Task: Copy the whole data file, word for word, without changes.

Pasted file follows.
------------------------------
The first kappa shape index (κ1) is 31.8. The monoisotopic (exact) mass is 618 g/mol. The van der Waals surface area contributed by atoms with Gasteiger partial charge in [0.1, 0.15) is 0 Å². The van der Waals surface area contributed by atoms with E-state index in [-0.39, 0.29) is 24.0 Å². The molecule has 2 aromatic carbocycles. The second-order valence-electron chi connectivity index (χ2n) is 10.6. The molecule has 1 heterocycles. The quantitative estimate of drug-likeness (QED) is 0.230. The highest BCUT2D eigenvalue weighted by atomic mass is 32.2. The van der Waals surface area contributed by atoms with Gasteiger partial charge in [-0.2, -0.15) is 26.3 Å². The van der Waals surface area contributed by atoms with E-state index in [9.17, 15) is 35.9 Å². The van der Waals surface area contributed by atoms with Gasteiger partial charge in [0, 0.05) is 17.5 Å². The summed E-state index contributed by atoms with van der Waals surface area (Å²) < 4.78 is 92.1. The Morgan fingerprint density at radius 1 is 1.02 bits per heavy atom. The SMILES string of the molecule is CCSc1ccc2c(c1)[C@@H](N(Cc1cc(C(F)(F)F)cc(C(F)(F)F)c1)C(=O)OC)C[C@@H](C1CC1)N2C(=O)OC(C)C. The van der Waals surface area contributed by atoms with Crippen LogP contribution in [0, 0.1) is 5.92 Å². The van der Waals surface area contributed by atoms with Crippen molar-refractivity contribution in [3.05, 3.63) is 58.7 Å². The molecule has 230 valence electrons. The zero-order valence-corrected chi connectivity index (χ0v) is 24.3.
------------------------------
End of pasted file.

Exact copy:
The first kappa shape index (κ1) is 31.8. The monoisotopic (exact) mass is 618 g/mol. The van der Waals surface area contributed by atoms with Gasteiger partial charge in [0.1, 0.15) is 0 Å². The van der Waals surface area contributed by atoms with E-state index in [-0.39, 0.29) is 24.0 Å². The molecule has 2 aromatic carbocycles. The second-order valence-electron chi connectivity index (χ2n) is 10.6. The molecule has 1 heterocycles. The quantitative estimate of drug-likeness (QED) is 0.230. The highest BCUT2D eigenvalue weighted by atomic mass is 32.2. The van der Waals surface area contributed by atoms with Gasteiger partial charge in [-0.2, -0.15) is 26.3 Å². The van der Waals surface area contributed by atoms with E-state index in [9.17, 15) is 35.9 Å². The van der Waals surface area contributed by atoms with Gasteiger partial charge in [0, 0.05) is 17.5 Å². The summed E-state index contributed by atoms with van der Waals surface area (Å²) < 4.78 is 92.1. The Morgan fingerprint density at radius 1 is 1.02 bits per heavy atom. The SMILES string of the molecule is CCSc1ccc2c(c1)[C@@H](N(Cc1cc(C(F)(F)F)cc(C(F)(F)F)c1)C(=O)OC)C[C@@H](C1CC1)N2C(=O)OC(C)C. The van der Waals surface area contributed by atoms with Crippen LogP contribution in [0, 0.1) is 5.92 Å². The van der Waals surface area contributed by atoms with Crippen molar-refractivity contribution in [3.05, 3.63) is 58.7 Å². The molecule has 230 valence electrons. The zero-order valence-corrected chi connectivity index (χ0v) is 24.3.